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Environment Minister Baird Opens Ottawa’s First Hydrogen Fuelling Station


OTTAWA – The Honourable John Baird, Minister of the Environment, on behalf of the Honourable Gary Lunn, Minister of Natural Resources, and Pierre Gauthier, Air Liquide Director, Hydrogen Energy, North America, presided over the official opening of the first permanent hydrogen fuelling station in Ottawa as part of the “Hydrogen on the Hill” project launched last year.

The new station’s first customers will be three hydrogen-powered buses operated by the Senate of Canada.

“These buses have racked up more than 6,000 trouble-free kilometres over the past year. They’re proving that hydrogen is not just a clean alternative – it’s also a realistic alternative,” said Minister Baird. “Our government is leading by example with initiatives such as Hydrogen on the Hill. This is another demonstration of our government’s commitment to achieving tangible results for the reduction of greenhouse gases and air pollution that we set out in our Turning the Corner Plan.”

The new station, at the Natural Resources Canada Booth Street campus in Ottawa, is the fifth permanent hydrogen fuelling station in Ontario and the tenth currently operating in Canada. Natural Resources Canada, through the Canadian Transportation Fuel Cell Alliance, and Air Liquide Canada each contributed $800,000 toward the $1.6-million station.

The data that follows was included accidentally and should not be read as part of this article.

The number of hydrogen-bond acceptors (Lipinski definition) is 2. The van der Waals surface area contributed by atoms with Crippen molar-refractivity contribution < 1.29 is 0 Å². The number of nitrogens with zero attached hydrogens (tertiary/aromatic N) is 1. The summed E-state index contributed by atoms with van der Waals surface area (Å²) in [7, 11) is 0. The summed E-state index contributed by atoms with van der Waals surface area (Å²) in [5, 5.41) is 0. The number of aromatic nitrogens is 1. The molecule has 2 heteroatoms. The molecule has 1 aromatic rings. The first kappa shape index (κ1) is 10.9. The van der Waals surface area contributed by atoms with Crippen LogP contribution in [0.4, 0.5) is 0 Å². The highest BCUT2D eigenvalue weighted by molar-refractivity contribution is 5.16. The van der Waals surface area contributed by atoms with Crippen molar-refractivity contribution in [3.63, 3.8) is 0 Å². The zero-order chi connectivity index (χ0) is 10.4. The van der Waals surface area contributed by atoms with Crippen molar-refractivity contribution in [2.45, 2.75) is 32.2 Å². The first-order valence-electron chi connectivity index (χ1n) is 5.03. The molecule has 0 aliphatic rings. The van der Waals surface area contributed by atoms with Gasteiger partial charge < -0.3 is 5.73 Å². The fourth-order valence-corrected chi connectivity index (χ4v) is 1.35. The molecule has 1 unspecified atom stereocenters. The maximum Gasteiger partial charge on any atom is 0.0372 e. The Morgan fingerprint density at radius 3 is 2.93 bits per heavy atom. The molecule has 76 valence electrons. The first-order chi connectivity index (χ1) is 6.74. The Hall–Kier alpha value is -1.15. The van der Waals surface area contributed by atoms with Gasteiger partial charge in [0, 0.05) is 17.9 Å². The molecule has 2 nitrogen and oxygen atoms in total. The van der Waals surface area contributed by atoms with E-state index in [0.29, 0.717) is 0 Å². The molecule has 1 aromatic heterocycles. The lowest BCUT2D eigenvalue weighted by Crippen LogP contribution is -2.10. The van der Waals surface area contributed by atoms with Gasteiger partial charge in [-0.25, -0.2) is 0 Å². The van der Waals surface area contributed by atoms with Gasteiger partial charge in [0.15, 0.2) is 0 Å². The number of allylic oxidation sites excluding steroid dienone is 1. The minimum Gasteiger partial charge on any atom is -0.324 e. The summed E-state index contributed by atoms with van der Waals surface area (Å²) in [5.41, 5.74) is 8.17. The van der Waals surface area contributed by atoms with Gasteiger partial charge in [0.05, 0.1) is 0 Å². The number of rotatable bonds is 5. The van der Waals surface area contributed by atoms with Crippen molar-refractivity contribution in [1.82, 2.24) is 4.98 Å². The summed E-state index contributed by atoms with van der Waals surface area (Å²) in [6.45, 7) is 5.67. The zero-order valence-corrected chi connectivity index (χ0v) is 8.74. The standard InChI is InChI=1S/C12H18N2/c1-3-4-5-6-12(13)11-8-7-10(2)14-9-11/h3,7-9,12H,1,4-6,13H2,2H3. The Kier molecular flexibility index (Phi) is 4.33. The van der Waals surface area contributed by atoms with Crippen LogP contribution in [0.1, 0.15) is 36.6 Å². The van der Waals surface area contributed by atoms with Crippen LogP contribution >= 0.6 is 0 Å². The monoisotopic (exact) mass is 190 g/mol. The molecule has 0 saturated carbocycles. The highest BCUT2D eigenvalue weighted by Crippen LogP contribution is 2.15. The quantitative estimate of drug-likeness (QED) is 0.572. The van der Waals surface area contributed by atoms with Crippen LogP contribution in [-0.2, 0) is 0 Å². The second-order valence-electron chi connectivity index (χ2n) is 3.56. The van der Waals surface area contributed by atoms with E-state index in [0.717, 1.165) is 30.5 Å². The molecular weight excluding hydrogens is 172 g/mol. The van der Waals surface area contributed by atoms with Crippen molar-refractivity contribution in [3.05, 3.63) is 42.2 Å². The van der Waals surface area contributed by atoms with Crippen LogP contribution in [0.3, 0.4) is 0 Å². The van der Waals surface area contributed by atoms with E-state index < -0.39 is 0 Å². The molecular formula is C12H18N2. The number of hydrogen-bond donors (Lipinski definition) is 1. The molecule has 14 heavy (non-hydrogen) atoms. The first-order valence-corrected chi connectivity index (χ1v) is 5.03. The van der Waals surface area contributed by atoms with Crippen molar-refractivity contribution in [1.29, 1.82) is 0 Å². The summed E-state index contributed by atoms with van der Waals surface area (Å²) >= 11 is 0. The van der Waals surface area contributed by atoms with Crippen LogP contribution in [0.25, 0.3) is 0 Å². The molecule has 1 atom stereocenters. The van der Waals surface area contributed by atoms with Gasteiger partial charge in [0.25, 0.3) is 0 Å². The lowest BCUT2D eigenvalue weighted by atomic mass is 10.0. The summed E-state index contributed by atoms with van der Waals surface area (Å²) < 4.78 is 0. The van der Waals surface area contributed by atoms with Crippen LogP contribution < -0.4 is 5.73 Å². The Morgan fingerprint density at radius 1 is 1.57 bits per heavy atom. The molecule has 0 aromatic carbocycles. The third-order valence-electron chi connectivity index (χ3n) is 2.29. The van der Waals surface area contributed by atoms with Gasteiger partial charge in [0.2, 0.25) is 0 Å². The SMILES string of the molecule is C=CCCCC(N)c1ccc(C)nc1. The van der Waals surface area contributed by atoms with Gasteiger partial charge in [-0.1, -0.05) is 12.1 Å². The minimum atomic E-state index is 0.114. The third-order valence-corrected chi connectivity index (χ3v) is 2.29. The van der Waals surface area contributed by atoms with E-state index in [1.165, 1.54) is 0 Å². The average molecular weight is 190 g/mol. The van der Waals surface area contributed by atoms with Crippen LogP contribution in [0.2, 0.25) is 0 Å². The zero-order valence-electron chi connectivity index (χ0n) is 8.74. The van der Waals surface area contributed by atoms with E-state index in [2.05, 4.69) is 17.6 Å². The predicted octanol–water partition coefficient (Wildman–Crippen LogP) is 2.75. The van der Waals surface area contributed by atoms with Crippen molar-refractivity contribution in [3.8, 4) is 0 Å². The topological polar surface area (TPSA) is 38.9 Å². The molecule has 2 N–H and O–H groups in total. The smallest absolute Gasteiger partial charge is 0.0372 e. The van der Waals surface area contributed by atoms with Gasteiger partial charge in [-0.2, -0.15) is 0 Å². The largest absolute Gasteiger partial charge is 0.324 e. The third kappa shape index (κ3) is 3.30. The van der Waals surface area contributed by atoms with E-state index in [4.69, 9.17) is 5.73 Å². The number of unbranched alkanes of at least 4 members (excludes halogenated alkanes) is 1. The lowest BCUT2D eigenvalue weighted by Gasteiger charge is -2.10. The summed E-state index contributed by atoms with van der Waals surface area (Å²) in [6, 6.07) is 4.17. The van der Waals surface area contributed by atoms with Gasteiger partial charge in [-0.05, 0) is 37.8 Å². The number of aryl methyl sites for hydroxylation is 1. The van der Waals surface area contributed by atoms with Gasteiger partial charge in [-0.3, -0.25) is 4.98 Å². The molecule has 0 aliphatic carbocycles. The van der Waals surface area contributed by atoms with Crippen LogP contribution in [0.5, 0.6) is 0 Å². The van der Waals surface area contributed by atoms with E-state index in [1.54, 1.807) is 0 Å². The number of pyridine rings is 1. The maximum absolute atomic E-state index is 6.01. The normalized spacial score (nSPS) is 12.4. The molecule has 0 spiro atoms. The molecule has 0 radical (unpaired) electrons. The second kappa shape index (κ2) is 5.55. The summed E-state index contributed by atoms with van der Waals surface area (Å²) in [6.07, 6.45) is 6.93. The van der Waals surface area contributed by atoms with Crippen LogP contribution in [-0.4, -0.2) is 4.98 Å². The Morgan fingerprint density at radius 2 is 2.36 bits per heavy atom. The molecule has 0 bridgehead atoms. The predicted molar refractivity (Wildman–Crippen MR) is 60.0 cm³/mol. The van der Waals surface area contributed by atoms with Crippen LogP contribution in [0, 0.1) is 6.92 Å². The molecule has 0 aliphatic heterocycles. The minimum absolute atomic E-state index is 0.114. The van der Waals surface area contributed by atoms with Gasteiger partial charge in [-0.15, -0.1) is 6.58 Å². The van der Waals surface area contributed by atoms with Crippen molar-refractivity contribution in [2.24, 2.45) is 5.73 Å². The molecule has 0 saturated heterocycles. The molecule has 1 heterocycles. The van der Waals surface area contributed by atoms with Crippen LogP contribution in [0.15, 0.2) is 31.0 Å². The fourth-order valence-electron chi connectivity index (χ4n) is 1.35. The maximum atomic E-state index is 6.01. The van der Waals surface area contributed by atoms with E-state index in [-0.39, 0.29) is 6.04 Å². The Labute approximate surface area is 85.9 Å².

“As we work toward the transition to a renewable hydrogen economy, Air Liquide Canada is delighted to see the next step in this project become a reality,” said Luc Doyon, President and COO of Air Liquide Canada. “Our partnership with government and industry to educate the public about hydrogen as an alternative energy source to fossil fuels is an example of our joint commitment to sustainable development.”

Hydrogen on the Hill is part of a nation-wide project led by Industry Canada and Ford of Canada. The project is managed by Advanced Technologies and Fuels Canada (ATFCAN) and is assessing the environmental benefits and commercial feasibility of using hydrogen as a transportation fuel

Ford has deployed a total of ten shuttle buses across Canada powered by hydrogen internal combustion engines (H2ICE). The H2ICEs produce 75 percent less nitrogen oxide – the major ingredient in smog – no CO2 emissions and almost no other air pollutants. In addition to Ottawa, the hydrogen-powered buses will be running in Vancouver, Prince Edward Island and Toronto.


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